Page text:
National Science Foundation educates local faculty, researchers on finding opportunities

Representatives from the National Science Foundation were in Nashville to tell faculty and researchers at local higher education institutions about research funding opportunities. (Photo by TSU)

Representatives from the National Science Foundation were in Nashville to tell faculty and researchers at local higher education institutions about research funding opportunities. (Photo by TSU)

Representatives from the National Science Foundation were in Nashville to tell faculty and researchers at local higher education institutions about research funding opportunities.

Tennessee State University and Meharry Medical College hosted the event that was held Feb. 19 on Meharry’s campus. Participating colleges and universities included American Baptist College, Belmont University, Fisk University, Lipscomb University, Trevecca Nazarene University, and Vanderbilt University.

Dr. Lesia Crumpton-Young, who spearheaded the event and is TSU’s chief research officer, said the main purpose of collaborating with Meharry was to “strengthen the knowledge base about research funding opportunities among the various faculty members at the different institutions,” particularly historically Black colleges and universities.

“In order for faculty members to be successful in attracting research dollars to support what they’re working on, they have to know what’s available to them,” said Crumpton-Young. “And one of the things that’s not commonly shared among HBCUs, or among small institutions, are the opportunities that are available.”

The conference focused on research related to social behavior and economic sciences, “the set of sciences that are related to the human experience,” said Dr. Laura Namy, program director in NSF’s Division of Behavioral and Cognitive Sciences. The federal agency has about $60 million available each year for research in SBE sciences.

“The human experience is fundamental to every aspect of society,” said Namy. “And being able to conduct rigorous science to understand the processes by which people experience their everyday lives is really important for being able to both explain and optimize the quality of life for individuals.”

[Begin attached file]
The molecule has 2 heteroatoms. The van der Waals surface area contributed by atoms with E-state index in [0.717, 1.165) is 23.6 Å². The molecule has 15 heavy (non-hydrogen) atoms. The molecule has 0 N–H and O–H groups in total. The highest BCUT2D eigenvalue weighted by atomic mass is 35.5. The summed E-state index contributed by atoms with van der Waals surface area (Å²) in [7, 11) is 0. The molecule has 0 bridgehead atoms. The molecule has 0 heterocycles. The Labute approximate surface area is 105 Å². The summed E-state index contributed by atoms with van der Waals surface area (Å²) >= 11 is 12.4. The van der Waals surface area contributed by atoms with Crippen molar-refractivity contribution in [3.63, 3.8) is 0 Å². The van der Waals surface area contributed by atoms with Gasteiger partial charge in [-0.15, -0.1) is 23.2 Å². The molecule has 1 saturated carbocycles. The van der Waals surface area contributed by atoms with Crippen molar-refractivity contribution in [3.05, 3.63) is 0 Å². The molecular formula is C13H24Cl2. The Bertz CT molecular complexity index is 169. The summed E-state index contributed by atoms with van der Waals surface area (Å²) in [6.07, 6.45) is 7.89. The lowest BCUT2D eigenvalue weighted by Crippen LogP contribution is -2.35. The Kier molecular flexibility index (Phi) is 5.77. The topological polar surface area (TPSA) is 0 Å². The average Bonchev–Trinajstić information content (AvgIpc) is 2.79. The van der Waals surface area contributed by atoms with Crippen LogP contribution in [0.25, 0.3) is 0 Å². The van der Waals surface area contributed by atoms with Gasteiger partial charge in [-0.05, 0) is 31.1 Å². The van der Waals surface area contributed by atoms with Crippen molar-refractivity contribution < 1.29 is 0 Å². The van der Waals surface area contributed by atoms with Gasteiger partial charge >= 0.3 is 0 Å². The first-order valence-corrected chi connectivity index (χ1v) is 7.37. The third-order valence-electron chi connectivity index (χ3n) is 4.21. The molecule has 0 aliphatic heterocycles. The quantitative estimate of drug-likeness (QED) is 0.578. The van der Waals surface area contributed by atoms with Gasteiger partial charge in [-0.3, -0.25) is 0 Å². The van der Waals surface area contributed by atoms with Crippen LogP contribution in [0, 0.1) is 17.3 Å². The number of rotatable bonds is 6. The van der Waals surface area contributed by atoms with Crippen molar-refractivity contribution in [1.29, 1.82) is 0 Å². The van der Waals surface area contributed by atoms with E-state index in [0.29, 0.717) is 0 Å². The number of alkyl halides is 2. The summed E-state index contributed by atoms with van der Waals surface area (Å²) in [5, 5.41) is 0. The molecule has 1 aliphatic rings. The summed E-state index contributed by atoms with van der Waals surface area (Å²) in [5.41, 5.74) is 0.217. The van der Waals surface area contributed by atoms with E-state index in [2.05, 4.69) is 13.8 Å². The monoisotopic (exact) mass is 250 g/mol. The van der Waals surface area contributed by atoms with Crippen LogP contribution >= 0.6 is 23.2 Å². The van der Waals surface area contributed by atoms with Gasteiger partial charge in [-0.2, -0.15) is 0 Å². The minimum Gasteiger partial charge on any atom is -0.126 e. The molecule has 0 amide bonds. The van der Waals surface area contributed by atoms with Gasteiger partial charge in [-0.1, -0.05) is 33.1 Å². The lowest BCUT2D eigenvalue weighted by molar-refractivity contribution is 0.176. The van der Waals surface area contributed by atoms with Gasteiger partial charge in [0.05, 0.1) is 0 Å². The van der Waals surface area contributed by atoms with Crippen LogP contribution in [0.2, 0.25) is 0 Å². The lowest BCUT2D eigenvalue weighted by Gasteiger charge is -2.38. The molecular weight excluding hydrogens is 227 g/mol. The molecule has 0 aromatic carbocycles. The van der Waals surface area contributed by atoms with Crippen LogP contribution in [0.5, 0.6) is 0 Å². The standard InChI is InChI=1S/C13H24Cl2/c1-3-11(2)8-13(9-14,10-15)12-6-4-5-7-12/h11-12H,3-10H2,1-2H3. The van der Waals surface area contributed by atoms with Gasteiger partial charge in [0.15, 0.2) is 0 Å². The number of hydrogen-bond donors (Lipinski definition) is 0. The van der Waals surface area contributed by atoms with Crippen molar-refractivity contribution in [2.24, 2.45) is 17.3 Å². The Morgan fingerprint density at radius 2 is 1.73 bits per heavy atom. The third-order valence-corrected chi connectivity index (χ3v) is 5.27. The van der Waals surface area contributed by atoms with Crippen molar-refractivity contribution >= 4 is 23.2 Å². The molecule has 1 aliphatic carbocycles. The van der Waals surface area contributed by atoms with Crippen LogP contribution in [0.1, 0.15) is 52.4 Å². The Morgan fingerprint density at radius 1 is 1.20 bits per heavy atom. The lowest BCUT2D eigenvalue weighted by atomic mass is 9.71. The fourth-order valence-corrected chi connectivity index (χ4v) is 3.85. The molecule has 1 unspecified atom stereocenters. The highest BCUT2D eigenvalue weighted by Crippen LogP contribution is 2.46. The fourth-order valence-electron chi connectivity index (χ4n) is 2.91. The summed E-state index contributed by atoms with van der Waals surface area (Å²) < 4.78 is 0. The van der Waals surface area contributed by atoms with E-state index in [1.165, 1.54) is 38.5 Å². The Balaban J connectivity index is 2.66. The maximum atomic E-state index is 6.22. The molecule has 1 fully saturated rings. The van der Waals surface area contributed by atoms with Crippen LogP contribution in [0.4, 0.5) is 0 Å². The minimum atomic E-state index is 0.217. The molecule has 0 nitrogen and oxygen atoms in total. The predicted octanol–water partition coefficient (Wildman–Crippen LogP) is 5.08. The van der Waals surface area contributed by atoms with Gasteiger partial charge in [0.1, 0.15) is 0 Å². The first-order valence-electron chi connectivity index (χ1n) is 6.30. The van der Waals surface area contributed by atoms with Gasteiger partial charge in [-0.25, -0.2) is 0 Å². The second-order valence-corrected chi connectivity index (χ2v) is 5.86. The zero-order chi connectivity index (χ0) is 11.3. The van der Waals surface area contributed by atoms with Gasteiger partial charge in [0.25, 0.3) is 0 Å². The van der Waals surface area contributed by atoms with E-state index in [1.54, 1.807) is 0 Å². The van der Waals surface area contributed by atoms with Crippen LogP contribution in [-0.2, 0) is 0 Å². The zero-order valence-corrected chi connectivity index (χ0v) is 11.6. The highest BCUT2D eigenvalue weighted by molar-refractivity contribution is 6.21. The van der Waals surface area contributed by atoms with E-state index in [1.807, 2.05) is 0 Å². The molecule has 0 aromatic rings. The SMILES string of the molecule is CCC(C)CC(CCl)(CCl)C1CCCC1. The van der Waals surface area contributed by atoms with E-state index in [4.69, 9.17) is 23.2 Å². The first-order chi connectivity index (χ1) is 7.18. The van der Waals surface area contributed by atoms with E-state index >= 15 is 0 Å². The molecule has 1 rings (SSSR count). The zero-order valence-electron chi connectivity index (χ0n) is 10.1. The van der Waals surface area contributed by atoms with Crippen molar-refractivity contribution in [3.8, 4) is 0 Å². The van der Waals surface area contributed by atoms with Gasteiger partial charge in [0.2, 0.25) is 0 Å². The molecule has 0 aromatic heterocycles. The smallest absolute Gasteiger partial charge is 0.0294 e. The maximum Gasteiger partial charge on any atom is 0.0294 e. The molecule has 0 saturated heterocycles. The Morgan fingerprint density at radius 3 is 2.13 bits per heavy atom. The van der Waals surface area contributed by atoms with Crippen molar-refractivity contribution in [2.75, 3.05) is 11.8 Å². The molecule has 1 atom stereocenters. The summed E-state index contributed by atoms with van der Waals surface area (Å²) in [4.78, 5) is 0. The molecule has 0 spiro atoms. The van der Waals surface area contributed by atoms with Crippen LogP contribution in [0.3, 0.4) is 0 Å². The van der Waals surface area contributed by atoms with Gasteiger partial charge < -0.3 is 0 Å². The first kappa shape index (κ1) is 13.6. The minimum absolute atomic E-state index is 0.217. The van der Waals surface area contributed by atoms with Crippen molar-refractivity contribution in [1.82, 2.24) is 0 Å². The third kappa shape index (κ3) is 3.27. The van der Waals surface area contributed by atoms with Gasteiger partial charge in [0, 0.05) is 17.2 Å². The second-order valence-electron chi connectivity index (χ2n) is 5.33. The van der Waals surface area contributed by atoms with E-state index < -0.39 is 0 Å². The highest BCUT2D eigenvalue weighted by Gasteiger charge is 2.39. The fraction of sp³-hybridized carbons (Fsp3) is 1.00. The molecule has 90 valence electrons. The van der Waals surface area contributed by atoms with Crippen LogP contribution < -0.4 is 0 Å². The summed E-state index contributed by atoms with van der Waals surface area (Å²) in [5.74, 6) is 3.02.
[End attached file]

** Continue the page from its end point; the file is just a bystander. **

Dr. Orville Bignall, an associate professor of physics at TSU, attended the conference and said he plans to apply for a grant that will help him achieve collaboration between the psychosocial sciences and physics.

“This kind of collaboration will help me to get a process in place to help my students to navigate the proper channel that will help them to be more successful,” said Bignall. Last year, TSU set a record with $51 million in new research awards. The university recently got a $350,000 grant from NSF to enhance its computing, network and security capacity. Crumpton-Young said the university is hoping to break another record this year, “and a big part of that is for faculty members to know what’s available so we can write those proposals and get funding.”

Dr. Maria de Fatima Lima, dean of Meharry’s School of Graduate Studies and Research, said Meharry and TSU currently have a partnership grant in cancer research and she hopes to see future collaborative efforts to inform faculty and researchers about funding.

“What I would like to see is for us to find other areas of common interest and expand this partnership,” Lima said. “We hope to see the faculty collaborating in research programs and enhancing the research of both schools.”

The National Science Foundation, headquartered in Arlington, Virginia, is the funding source for about 24% of all federally supported basic research conducted by America’s colleges and universities.